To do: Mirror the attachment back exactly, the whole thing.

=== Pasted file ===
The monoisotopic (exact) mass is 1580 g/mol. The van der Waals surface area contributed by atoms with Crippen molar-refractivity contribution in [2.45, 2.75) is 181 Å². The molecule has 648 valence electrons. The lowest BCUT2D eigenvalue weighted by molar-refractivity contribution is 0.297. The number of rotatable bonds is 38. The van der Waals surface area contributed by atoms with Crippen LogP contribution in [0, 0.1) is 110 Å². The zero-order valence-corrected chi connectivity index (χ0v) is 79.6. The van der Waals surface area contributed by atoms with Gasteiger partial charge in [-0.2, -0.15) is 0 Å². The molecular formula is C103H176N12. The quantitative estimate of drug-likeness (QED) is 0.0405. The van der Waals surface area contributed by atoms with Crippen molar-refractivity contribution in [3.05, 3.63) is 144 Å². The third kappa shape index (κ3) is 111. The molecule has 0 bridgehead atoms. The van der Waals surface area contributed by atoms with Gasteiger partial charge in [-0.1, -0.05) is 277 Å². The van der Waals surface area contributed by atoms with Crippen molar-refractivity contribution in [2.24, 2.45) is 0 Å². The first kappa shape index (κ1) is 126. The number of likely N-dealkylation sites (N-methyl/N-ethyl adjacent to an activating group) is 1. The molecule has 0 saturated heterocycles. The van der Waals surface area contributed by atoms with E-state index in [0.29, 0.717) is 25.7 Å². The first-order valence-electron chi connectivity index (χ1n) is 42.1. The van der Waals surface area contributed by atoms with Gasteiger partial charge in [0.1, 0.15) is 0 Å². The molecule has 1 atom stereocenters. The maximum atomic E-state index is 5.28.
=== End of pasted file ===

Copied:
The monoisotopic (exact) mass is 1580 g/mol. The van der Waals surface area contributed by atoms with Crippen molar-refractivity contribution in [2.45, 2.75) is 181 Å². The molecule has 648 valence electrons. The lowest BCUT2D eigenvalue weighted by molar-refractivity contribution is 0.297. The number of rotatable bonds is 38. The van der Waals surface area contributed by atoms with Crippen LogP contribution in [0, 0.1) is 110 Å². The zero-order valence-corrected chi connectivity index (χ0v) is 79.6. The van der Waals surface area contributed by atoms with Gasteiger partial charge in [-0.2, -0.15) is 0 Å². The molecular formula is C103H176N12. The quantitative estimate of drug-likeness (QED) is 0.0405. The van der Waals surface area contributed by atoms with Crippen molar-refractivity contribution in [3.05, 3.63) is 144 Å². The third kappa shape index (κ3) is 111. The molecule has 0 bridgehead atoms. The van der Waals surface area contributed by atoms with Gasteiger partial charge in [-0.1, -0.05) is 277 Å². The van der Waals surface area contributed by atoms with Crippen molar-refractivity contribution in [2.24, 2.45) is 0 Å². The first kappa shape index (κ1) is 126. The number of likely N-dealkylation sites (N-methyl/N-ethyl adjacent to an activating group) is 1. The molecule has 0 saturated heterocycles. The van der Waals surface area contributed by atoms with E-state index in [0.29, 0.717) is 25.7 Å². The first-order valence-electron chi connectivity index (χ1n) is 42.1. The van der Waals surface area contributed by atoms with Gasteiger partial charge in [0.1, 0.15) is 0 Å². The molecule has 1 atom stereocenters. The maximum atomic E-state index is 5.28.